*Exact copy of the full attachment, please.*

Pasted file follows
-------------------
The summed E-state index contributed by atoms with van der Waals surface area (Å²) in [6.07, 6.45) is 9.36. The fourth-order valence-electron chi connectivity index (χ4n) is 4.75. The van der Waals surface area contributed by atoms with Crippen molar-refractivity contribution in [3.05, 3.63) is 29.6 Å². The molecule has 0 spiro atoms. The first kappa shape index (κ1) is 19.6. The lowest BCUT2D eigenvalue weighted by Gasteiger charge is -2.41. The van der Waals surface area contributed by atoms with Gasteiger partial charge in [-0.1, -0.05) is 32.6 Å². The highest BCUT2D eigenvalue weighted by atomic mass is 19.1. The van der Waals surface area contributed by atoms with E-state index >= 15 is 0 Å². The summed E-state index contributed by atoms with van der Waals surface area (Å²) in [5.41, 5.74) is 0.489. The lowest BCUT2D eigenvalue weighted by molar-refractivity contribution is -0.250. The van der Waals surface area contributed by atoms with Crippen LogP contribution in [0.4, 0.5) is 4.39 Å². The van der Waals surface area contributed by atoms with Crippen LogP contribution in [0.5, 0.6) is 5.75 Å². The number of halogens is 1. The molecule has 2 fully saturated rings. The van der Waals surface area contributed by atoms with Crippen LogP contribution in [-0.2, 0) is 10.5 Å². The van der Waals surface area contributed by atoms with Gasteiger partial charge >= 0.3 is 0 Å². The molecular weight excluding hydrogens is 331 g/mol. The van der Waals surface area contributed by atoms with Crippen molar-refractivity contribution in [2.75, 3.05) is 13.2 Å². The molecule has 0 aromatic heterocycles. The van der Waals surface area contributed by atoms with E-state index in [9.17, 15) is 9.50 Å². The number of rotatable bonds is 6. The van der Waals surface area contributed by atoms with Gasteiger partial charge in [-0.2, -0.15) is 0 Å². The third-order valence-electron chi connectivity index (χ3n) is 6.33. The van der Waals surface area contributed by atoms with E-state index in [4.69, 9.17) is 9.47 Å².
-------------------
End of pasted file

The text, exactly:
The summed E-state index contributed by atoms with van der Waals surface area (Å²) in [6.07, 6.45) is 9.36. The fourth-order valence-electron chi connectivity index (χ4n) is 4.75. The van der Waals surface area contributed by atoms with Crippen molar-refractivity contribution in [3.05, 3.63) is 29.6 Å². The molecule has 0 spiro atoms. The first kappa shape index (κ1) is 19.6. The lowest BCUT2D eigenvalue weighted by Gasteiger charge is -2.41. The van der Waals surface area contributed by atoms with Gasteiger partial charge in [-0.1, -0.05) is 32.6 Å². The highest BCUT2D eigenvalue weighted by atomic mass is 19.1. The van der Waals surface area contributed by atoms with E-state index >= 15 is 0 Å². The summed E-state index contributed by atoms with van der Waals surface area (Å²) in [5.41, 5.74) is 0.489. The lowest BCUT2D eigenvalue weighted by molar-refractivity contribution is -0.250. The van der Waals surface area contributed by atoms with Crippen LogP contribution in [0.4, 0.5) is 4.39 Å². The van der Waals surface area contributed by atoms with Crippen LogP contribution in [0.5, 0.6) is 5.75 Å². The number of halogens is 1. The molecule has 2 fully saturated rings. The van der Waals surface area contributed by atoms with Crippen LogP contribution in [-0.2, 0) is 10.5 Å². The van der Waals surface area contributed by atoms with Gasteiger partial charge >= 0.3 is 0 Å². The molecular weight excluding hydrogens is 331 g/mol. The van der Waals surface area contributed by atoms with Crippen molar-refractivity contribution in [2.75, 3.05) is 13.2 Å². The molecule has 0 aromatic heterocycles. The van der Waals surface area contributed by atoms with E-state index in [9.17, 15) is 9.50 Å². The number of rotatable bonds is 6. The van der Waals surface area contributed by atoms with Gasteiger partial charge in [-0.2, -0.15) is 0 Å². The third-order valence-electron chi connectivity index (χ3n) is 6.33. The van der Waals surface area contributed by atoms with E-state index in [4.69, 9.17) is 9.47 Å².